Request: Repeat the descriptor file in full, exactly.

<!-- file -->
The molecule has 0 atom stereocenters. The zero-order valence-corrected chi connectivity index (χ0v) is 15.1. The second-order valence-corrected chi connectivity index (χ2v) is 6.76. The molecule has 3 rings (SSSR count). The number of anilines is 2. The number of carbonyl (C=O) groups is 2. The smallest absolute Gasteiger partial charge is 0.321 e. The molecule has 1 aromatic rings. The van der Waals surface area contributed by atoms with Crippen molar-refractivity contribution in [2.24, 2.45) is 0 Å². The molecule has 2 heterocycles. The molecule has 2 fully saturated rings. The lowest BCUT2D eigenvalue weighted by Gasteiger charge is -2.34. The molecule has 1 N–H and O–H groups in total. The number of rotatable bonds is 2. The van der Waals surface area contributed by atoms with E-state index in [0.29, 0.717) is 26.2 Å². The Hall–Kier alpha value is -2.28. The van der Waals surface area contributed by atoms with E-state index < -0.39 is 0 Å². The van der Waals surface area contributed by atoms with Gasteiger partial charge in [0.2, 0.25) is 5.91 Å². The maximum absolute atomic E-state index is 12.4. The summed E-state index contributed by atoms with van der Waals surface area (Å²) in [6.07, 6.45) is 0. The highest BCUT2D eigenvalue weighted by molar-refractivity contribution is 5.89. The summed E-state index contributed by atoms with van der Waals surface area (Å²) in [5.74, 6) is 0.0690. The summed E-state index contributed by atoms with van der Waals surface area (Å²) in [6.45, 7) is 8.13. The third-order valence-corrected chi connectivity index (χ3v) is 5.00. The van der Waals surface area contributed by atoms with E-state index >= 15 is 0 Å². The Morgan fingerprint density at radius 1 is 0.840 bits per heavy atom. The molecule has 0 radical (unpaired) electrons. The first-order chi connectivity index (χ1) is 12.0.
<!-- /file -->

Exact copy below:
The molecule has 0 atom stereocenters. The zero-order valence-corrected chi connectivity index (χ0v) is 15.1. The second-order valence-corrected chi connectivity index (χ2v) is 6.76. The molecule has 3 rings (SSSR count). The number of anilines is 2. The number of carbonyl (C=O) groups is 2. The smallest absolute Gasteiger partial charge is 0.321 e. The molecule has 1 aromatic rings. The van der Waals surface area contributed by atoms with Crippen molar-refractivity contribution in [2.24, 2.45) is 0 Å². The molecule has 2 heterocycles. The molecule has 2 fully saturated rings. The lowest BCUT2D eigenvalue weighted by Gasteiger charge is -2.34. The molecule has 1 N–H and O–H groups in total. The number of rotatable bonds is 2. The van der Waals surface area contributed by atoms with E-state index in [0.29, 0.717) is 26.2 Å². The Hall–Kier alpha value is -2.28. The van der Waals surface area contributed by atoms with E-state index < -0.39 is 0 Å². The van der Waals surface area contributed by atoms with Gasteiger partial charge in [0.2, 0.25) is 5.91 Å². The maximum absolute atomic E-state index is 12.4. The summed E-state index contributed by atoms with van der Waals surface area (Å²) in [6.07, 6.45) is 0. The highest BCUT2D eigenvalue weighted by molar-refractivity contribution is 5.89. The summed E-state index contributed by atoms with van der Waals surface area (Å²) in [5.74, 6) is 0.0690. The summed E-state index contributed by atoms with van der Waals surface area (Å²) in [6.45, 7) is 8.13. The third-order valence-corrected chi connectivity index (χ3v) is 5.00. The van der Waals surface area contributed by atoms with E-state index >= 15 is 0 Å². The Morgan fingerprint density at radius 1 is 0.840 bits per heavy atom. The molecule has 0 radical (unpaired) electrons. The first-order chi connectivity index (χ1) is 12.0.